Starting education before school

March 18, 2008 4:22:46 PM PDT
In an Eyewitness News extra, we take a look at starting your kids' education even before they start school.Studies show the earlier they start, the better they do later in life.

Now, there is a program that teaches parents on how to teach their pre-schoolers.

Education reporter Art McFarland has the story.

Rachel Wint is being coached on how to play, constructively, with her 2-year-old son, Ethan.

"He's learning things he probably wouldn't have learned before, and he's getting a little bit more experience," she said.

Since September, Rachel has been part of the Parent-Child Home Program. It sends what are called home visitors into the homes of selected, low-income families, with books and games designed to help toddlers learn how to learn.

"Bringing the books and toys, it's fun," home visitor Anith Stevenson said. "It's learning while they're actually having fun."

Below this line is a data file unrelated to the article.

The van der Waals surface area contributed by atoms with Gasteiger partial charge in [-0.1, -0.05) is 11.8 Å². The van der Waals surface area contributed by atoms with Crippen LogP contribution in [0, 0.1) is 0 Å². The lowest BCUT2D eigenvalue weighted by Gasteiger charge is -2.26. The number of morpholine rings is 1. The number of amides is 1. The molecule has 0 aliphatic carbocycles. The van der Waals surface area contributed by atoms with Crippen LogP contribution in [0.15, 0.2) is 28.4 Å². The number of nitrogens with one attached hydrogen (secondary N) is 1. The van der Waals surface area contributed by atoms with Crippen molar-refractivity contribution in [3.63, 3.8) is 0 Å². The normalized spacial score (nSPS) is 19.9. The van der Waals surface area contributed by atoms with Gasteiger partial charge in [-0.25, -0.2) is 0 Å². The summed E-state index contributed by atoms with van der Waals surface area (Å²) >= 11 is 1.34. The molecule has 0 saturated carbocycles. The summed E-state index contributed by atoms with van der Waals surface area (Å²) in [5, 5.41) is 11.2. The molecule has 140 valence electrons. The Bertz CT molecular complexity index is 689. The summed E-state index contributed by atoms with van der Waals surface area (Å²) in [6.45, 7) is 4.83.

"We believe that young children learn best through their parents," supervisor Jessica Dowshen said.

Three-year-old Brianna has caught on to the fun of learning through the games, books and guidance of her home visitor, and her mother can see the difference.

"She's more focused, she's more alert and she's more dedicated," parent Carol Prass said.

The program has been around for some 40 years, but a recent study found it can be very effective, and there are success stories.

Julian Gomez is an associate, corporate lawyer with one of the world's most respected firms. At age 32, he still remembers the benefits gained by he and his mother in the Parent-Child Home Program when he was only 2 years old.

"It fostered a bond between my mother and myself which continued throughout my childhood," he said. "And such that, education usually extended past the classroom doors and into my home."

"And if you enter school successful, the likelihood is you're going to stay in, and you're going to continue being successful," the program's Sarah Walzer said.

The program expects even more success in the years to come.

For more information, visit Parent-child.org.


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